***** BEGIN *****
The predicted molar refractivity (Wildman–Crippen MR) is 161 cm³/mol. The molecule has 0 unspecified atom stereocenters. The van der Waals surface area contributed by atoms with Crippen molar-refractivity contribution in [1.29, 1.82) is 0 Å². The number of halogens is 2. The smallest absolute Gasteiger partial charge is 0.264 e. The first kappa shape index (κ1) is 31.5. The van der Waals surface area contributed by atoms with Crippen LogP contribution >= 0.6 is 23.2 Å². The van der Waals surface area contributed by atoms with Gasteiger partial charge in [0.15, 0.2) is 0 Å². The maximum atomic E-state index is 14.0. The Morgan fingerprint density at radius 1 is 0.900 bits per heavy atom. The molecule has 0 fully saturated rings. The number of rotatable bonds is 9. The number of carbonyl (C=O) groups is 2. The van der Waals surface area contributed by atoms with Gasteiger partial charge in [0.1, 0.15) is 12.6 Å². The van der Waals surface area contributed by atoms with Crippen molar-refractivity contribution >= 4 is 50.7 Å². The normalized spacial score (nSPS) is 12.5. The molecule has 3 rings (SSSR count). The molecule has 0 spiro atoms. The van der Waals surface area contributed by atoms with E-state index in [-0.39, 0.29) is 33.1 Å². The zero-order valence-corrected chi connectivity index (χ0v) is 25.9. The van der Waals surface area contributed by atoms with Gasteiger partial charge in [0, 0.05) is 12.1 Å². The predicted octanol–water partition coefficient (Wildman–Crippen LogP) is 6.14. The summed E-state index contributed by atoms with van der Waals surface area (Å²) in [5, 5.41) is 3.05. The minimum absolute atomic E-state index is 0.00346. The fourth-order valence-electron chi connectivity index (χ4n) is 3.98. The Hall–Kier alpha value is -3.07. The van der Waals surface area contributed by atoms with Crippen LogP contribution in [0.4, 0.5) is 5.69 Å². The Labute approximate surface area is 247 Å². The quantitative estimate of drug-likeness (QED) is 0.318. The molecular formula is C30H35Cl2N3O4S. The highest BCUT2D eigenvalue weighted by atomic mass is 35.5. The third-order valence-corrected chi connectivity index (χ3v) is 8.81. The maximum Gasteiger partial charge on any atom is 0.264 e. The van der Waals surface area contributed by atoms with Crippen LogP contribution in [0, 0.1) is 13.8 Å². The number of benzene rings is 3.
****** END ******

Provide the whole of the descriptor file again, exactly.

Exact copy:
The predicted molar refractivity (Wildman–Crippen MR) is 161 cm³/mol. The molecule has 0 unspecified atom stereocenters. The van der Waals surface area contributed by atoms with Crippen molar-refractivity contribution in [1.29, 1.82) is 0 Å². The number of halogens is 2. The smallest absolute Gasteiger partial charge is 0.264 e. The first kappa shape index (κ1) is 31.5. The van der Waals surface area contributed by atoms with Crippen LogP contribution >= 0.6 is 23.2 Å². The van der Waals surface area contributed by atoms with Gasteiger partial charge in [0.15, 0.2) is 0 Å². The maximum atomic E-state index is 14.0. The Morgan fingerprint density at radius 1 is 0.900 bits per heavy atom. The molecule has 0 fully saturated rings. The number of rotatable bonds is 9. The number of carbonyl (C=O) groups is 2. The van der Waals surface area contributed by atoms with Gasteiger partial charge in [0.1, 0.15) is 12.6 Å². The van der Waals surface area contributed by atoms with Crippen molar-refractivity contribution >= 4 is 50.7 Å². The normalized spacial score (nSPS) is 12.5. The molecule has 3 rings (SSSR count). The molecule has 0 spiro atoms. The van der Waals surface area contributed by atoms with E-state index in [-0.39, 0.29) is 33.1 Å². The zero-order valence-corrected chi connectivity index (χ0v) is 25.9. The van der Waals surface area contributed by atoms with Gasteiger partial charge in [0, 0.05) is 12.1 Å². The predicted octanol–water partition coefficient (Wildman–Crippen LogP) is 6.14. The summed E-state index contributed by atoms with van der Waals surface area (Å²) in [5, 5.41) is 3.05. The minimum absolute atomic E-state index is 0.00346. The fourth-order valence-electron chi connectivity index (χ4n) is 3.98. The Hall–Kier alpha value is -3.07. The van der Waals surface area contributed by atoms with Crippen LogP contribution in [0.4, 0.5) is 5.69 Å². The Labute approximate surface area is 247 Å². The quantitative estimate of drug-likeness (QED) is 0.318. The molecular formula is C30H35Cl2N3O4S. The highest BCUT2D eigenvalue weighted by atomic mass is 35.5. The third-order valence-corrected chi connectivity index (χ3v) is 8.81. The maximum Gasteiger partial charge on any atom is 0.264 e. The van der Waals surface area contributed by atoms with Crippen LogP contribution in [0, 0.1) is 13.8 Å². The number of benzene rings is 3.